Treasurer Chiang and State Senator Dodd Launch Major Program
That Financially Empowers Those with Disabilities to Save for the Future
CalABLE Frees Individuals to Deposit More and Save Money So They Can
Afford the Costs of Living with a Disability
December 18, 2018
Contact: Press Office
BERKELEY, CA – At an event in Berkeley, the birthplace of the disability rights and independent living movement, California State Treasurer John Chiang, State Senator Bill Dodd (CA-3), and representatives of different stakeholder and disability advocacy groups today launched CalABLE — California’s new, innovative Achieving a Better Life Experience program, which will allow individuals with disabilities to open tax-advantaged savings and investment accounts and contribute significantly more than the $2,000 they are currently allowed to save under rules for many government programs.
“Today, as we band together in a season in which so many celebrate life and our highest ideals, we are announcing the long overdue steps California is taking to help individuals with disabilities achieve a better life experience,” Treasurer Chiang said at the launch event at the Ed Roberts Center in Berkeley. “CalABLE will empower people with disabilities to create their own safety net and build wealth because living with a disability should not equate to living life on the brink of poverty. As Californians, we care about our fellow human beings, and CalABLE is a statement of those values.”
Before CalABLE, individuals could be penalized if they maintained more than $2,000 in a bank account, but CalABLE will end decades of unfair restraints on how much money individuals with disabilities can deposit and save into a savings account. Beginning today, after opening an account, eligible individuals for CalABLE will be able to contribute $15,000 a year — up to a maximum of $529,000 into an ABLE account, while still maintaining such benefits as Medi-Cal and CalFresh. Those who wish to remain eligible for Supplemental Security Income (SSI) can contribute the annual $15,000, up to $100,000, into an ABLE account without the funds counting as assets.
According to the U.S. Census Bureau, almost seven percent of California’s population, under the age of 65, have some sort of disability, suggesting that hundreds of thousands of Californians with disabilities are caught in a bureaucratic Catch 22, in which the financial support they receive from public programs essentially precludes them from building significant savings.
State Senator Dodd, who, last year, authored SB 218, supplemental ABLE legislation, added, “I was proud to carry legislation to help people with disabilities and their families participate in this life-changing savings program. It is critically important to them and it’s a big step forward for California as it strives to serve all its residents.”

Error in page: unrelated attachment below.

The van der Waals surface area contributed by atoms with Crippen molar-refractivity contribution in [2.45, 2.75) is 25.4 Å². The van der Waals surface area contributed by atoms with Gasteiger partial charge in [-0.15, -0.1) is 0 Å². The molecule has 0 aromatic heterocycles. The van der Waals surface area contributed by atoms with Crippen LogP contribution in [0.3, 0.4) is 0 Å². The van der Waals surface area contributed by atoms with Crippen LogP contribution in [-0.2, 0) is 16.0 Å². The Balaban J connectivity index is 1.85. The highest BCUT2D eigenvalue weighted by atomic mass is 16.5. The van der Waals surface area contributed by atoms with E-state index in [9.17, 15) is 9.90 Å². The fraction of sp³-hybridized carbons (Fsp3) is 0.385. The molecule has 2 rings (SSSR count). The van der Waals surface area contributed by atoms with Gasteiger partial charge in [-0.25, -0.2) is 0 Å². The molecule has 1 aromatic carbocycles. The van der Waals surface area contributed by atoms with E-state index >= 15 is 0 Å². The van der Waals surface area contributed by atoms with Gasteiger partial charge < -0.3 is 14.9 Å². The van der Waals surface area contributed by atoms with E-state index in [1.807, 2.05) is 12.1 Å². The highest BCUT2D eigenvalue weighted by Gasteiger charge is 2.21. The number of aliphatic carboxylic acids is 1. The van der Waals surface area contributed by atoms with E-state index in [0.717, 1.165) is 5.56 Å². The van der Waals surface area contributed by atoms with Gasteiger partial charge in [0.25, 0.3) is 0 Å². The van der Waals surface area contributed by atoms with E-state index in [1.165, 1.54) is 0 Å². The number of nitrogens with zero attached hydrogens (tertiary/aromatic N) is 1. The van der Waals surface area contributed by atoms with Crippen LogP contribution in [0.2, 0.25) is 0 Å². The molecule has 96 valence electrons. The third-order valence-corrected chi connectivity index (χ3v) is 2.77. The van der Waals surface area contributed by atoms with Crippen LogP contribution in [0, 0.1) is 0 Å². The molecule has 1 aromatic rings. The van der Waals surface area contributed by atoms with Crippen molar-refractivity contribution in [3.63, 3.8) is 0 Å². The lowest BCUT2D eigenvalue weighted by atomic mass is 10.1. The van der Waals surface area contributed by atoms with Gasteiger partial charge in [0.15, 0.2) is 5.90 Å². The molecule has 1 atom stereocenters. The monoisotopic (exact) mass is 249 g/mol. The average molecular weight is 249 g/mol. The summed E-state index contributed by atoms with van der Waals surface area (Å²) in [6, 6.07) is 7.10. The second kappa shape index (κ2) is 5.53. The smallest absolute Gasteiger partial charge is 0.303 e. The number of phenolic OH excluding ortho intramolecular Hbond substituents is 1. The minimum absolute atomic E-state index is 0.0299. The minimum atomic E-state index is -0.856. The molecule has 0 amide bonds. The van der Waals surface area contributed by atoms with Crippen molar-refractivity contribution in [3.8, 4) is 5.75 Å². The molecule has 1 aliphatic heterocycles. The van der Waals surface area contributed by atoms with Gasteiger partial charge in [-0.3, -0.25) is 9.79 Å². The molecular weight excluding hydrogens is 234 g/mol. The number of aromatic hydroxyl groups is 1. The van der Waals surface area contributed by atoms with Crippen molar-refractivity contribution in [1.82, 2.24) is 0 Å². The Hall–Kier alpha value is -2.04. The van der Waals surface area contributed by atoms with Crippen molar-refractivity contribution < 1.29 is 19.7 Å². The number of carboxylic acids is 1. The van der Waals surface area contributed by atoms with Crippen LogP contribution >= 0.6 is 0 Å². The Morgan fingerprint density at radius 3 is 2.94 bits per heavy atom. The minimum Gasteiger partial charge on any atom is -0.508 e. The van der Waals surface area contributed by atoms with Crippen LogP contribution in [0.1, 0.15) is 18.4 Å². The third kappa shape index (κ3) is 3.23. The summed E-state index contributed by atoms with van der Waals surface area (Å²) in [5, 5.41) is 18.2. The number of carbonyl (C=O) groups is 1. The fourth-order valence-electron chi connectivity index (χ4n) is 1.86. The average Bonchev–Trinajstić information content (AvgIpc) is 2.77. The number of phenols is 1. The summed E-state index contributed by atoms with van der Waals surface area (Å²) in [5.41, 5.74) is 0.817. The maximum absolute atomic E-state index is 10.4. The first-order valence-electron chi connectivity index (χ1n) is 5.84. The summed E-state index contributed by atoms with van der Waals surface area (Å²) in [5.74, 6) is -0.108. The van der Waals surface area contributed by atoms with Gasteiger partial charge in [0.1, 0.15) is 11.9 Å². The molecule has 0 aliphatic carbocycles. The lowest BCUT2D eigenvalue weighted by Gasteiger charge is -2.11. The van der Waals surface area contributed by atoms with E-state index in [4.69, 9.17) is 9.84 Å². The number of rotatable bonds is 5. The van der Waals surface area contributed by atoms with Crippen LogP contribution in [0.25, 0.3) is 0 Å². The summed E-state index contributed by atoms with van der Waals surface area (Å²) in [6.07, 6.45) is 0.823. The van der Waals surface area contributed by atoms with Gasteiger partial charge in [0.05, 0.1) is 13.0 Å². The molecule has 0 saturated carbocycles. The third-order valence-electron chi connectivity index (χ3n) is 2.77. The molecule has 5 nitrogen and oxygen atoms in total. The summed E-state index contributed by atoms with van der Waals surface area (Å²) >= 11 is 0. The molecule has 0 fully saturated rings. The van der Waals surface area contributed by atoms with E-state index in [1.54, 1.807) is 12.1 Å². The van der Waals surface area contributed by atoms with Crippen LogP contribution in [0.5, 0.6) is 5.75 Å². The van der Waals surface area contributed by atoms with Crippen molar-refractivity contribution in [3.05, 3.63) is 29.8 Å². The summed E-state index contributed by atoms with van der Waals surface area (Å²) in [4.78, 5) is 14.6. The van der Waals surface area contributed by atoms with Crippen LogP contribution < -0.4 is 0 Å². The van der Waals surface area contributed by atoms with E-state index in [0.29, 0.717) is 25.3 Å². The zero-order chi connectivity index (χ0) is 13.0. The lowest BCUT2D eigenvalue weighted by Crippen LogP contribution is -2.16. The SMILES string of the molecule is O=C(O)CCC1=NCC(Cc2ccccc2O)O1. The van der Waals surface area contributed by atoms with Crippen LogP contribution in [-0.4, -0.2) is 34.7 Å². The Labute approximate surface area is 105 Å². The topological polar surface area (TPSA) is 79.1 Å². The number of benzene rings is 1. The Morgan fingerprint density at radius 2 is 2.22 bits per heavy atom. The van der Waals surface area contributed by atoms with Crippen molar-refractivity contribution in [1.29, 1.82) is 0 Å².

While CalABLE mirrors the important aspects of the federal ABLE Act, the state legislature made significant improvements to make the program different than ABLE programs offered in other states. Last year, the legislature passed a bill that limits the state’s ability to seek repayment from a CalABLE account after an account holder’s death, for medical care expenses paid during the time they had the account. Additionally, the legislature passed a law that protects CalABLE accounts from money judgements. These consumer protections have made CalABLE an even stronger program for Californians with disabilities.
“We congratulate the State of California for their opening of the CalABLE program, which will offer individuals with disabilities and their families, who are California residents and others nationwide, the opportunity to save and set financial goals that advance their financial stability and independence,” said Michael Morris, Executive Director of the National Disability Institute. “Contributions to an ABLE account represent a down payment on freedom.”
In order to qualify for a CalABLE account, a person must have a disability onset before the age of 26. They must also either be eligible to receive benefits such as SSI or Social Security Disability Insurance (SSDI), or have a disability certification that includes a diagnosis by a physician. Generally, those with physical mobility issues, blindness, hearing impairment, some mental health diagnoses, and more are eligible.
“I strongly believe that a CalABLE account will give me more independence with my money and more independence as a person,” said Hanna Eide of Novato, who has spinal muscular atrophy and is one of CalABLE’s first official enrollees.
CalABLE account owners can select how to invest their money and easily schedule deposits and withdrawals right from the new website that launched today — www.CalABLE.ca.gov. A CalABLE account can also be managed by a parent, legal guardian, conservator, or Power of Attorney, in the event an account owner is unable to manage their own account. Withdrawals are exempt from federal and state income tax, so long as the earnings are used for qualified expenses related to a disability.
Treasurer Chiang concluded, “I have no doubt that CalABLE will not only go down as one the best programs I have ever been a part of through my two decades in public office, but promises to offer the most significant advancement in the quality of life for people with disabilities since the passage of the American with Disabilities Act.”